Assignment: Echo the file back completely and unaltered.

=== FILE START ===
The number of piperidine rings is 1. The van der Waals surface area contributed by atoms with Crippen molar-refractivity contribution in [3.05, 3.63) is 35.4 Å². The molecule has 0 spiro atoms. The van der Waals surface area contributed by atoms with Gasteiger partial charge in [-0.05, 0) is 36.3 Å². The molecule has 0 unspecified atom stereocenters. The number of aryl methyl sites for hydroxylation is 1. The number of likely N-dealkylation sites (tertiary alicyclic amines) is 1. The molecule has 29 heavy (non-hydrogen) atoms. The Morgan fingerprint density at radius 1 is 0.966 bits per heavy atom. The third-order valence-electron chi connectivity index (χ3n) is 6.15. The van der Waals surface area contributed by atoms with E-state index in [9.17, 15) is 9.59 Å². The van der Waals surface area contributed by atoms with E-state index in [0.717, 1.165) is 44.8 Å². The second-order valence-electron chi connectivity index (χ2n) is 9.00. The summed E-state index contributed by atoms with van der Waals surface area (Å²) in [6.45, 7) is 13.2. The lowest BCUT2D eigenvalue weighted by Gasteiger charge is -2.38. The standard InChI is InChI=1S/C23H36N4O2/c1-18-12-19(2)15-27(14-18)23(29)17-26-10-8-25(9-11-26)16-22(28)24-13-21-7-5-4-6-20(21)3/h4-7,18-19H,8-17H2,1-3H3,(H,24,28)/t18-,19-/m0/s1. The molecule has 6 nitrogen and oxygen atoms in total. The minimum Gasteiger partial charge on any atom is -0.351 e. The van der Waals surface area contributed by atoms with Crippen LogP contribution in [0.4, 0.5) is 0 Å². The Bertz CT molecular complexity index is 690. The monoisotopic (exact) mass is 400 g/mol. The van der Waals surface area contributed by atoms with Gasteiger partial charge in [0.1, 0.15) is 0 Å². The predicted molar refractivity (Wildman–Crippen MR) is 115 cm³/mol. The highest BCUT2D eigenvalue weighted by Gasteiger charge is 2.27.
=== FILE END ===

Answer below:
The number of piperidine rings is 1. The van der Waals surface area contributed by atoms with Crippen molar-refractivity contribution in [3.05, 3.63) is 35.4 Å². The molecule has 0 spiro atoms. The van der Waals surface area contributed by atoms with Gasteiger partial charge in [-0.05, 0) is 36.3 Å². The molecule has 0 unspecified atom stereocenters. The number of aryl methyl sites for hydroxylation is 1. The number of likely N-dealkylation sites (tertiary alicyclic amines) is 1. The molecule has 29 heavy (non-hydrogen) atoms. The Morgan fingerprint density at radius 1 is 0.966 bits per heavy atom. The third-order valence-electron chi connectivity index (χ3n) is 6.15. The van der Waals surface area contributed by atoms with E-state index in [9.17, 15) is 9.59 Å². The van der Waals surface area contributed by atoms with E-state index in [0.717, 1.165) is 44.8 Å². The second-order valence-electron chi connectivity index (χ2n) is 9.00. The summed E-state index contributed by atoms with van der Waals surface area (Å²) in [6.45, 7) is 13.2. The lowest BCUT2D eigenvalue weighted by Gasteiger charge is -2.38. The standard InChI is InChI=1S/C23H36N4O2/c1-18-12-19(2)15-27(14-18)23(29)17-26-10-8-25(9-11-26)16-22(28)24-13-21-7-5-4-6-20(21)3/h4-7,18-19H,8-17H2,1-3H3,(H,24,28)/t18-,19-/m0/s1. The molecule has 6 nitrogen and oxygen atoms in total. The minimum Gasteiger partial charge on any atom is -0.351 e. The van der Waals surface area contributed by atoms with Crippen LogP contribution in [0.4, 0.5) is 0 Å². The Bertz CT molecular complexity index is 690. The monoisotopic (exact) mass is 400 g/mol. The van der Waals surface area contributed by atoms with Gasteiger partial charge in [0.1, 0.15) is 0 Å². The predicted molar refractivity (Wildman–Crippen MR) is 115 cm³/mol. The highest BCUT2D eigenvalue weighted by Gasteiger charge is 2.27.